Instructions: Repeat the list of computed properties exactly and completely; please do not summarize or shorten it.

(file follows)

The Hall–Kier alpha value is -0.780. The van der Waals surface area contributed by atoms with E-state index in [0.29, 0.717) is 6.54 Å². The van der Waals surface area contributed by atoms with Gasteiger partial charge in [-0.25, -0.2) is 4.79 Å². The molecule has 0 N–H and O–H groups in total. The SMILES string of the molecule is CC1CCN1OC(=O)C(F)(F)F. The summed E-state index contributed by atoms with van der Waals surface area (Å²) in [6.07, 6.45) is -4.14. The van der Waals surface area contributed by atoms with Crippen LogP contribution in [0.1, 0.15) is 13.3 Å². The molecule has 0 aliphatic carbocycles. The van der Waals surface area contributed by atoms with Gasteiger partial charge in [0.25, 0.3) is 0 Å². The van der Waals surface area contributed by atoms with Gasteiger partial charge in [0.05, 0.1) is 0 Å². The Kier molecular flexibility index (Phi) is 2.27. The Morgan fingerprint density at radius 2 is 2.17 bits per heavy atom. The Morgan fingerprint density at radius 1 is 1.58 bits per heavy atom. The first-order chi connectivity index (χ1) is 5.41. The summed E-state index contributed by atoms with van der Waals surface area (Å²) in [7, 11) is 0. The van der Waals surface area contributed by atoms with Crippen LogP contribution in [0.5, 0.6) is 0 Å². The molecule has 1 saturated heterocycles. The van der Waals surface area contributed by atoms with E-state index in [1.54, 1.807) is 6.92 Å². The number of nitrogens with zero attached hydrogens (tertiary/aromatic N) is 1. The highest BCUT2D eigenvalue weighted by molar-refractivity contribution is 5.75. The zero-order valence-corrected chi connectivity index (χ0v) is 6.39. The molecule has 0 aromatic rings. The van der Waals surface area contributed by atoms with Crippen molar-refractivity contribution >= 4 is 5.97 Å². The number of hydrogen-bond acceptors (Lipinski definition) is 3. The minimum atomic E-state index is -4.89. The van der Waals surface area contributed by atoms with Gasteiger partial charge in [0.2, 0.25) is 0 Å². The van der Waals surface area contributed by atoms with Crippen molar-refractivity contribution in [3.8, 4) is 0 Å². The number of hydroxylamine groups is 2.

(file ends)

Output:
The Hall–Kier alpha value is -0.780. The van der Waals surface area contributed by atoms with E-state index in [0.29, 0.717) is 6.54 Å². The van der Waals surface area contributed by atoms with Gasteiger partial charge in [-0.25, -0.2) is 4.79 Å². The molecule has 0 N–H and O–H groups in total. The SMILES string of the molecule is CC1CCN1OC(=O)C(F)(F)F. The summed E-state index contributed by atoms with van der Waals surface area (Å²) in [6.07, 6.45) is -4.14. The van der Waals surface area contributed by atoms with Crippen LogP contribution in [0.1, 0.15) is 13.3 Å². The molecule has 0 aliphatic carbocycles. The van der Waals surface area contributed by atoms with Gasteiger partial charge in [0.25, 0.3) is 0 Å². The van der Waals surface area contributed by atoms with Gasteiger partial charge in [0.05, 0.1) is 0 Å². The Kier molecular flexibility index (Phi) is 2.27. The Morgan fingerprint density at radius 2 is 2.17 bits per heavy atom. The Morgan fingerprint density at radius 1 is 1.58 bits per heavy atom. The first-order chi connectivity index (χ1) is 5.41. The summed E-state index contributed by atoms with van der Waals surface area (Å²) in [7, 11) is 0. The van der Waals surface area contributed by atoms with Crippen LogP contribution in [0.5, 0.6) is 0 Å². The molecule has 1 saturated heterocycles. The van der Waals surface area contributed by atoms with E-state index in [1.54, 1.807) is 6.92 Å². The number of nitrogens with zero attached hydrogens (tertiary/aromatic N) is 1. The highest BCUT2D eigenvalue weighted by molar-refractivity contribution is 5.75. The zero-order valence-corrected chi connectivity index (χ0v) is 6.39. The molecule has 0 aromatic rings. The van der Waals surface area contributed by atoms with Crippen molar-refractivity contribution >= 4 is 5.97 Å². The number of hydrogen-bond acceptors (Lipinski definition) is 3. The minimum atomic E-state index is -4.89. The van der Waals surface area contributed by atoms with Gasteiger partial charge in [0.2, 0.25) is 0 Å². The van der Waals surface area contributed by atoms with Crippen molar-refractivity contribution in [3.8, 4) is 0 Å². The number of hydroxylamine groups is 2.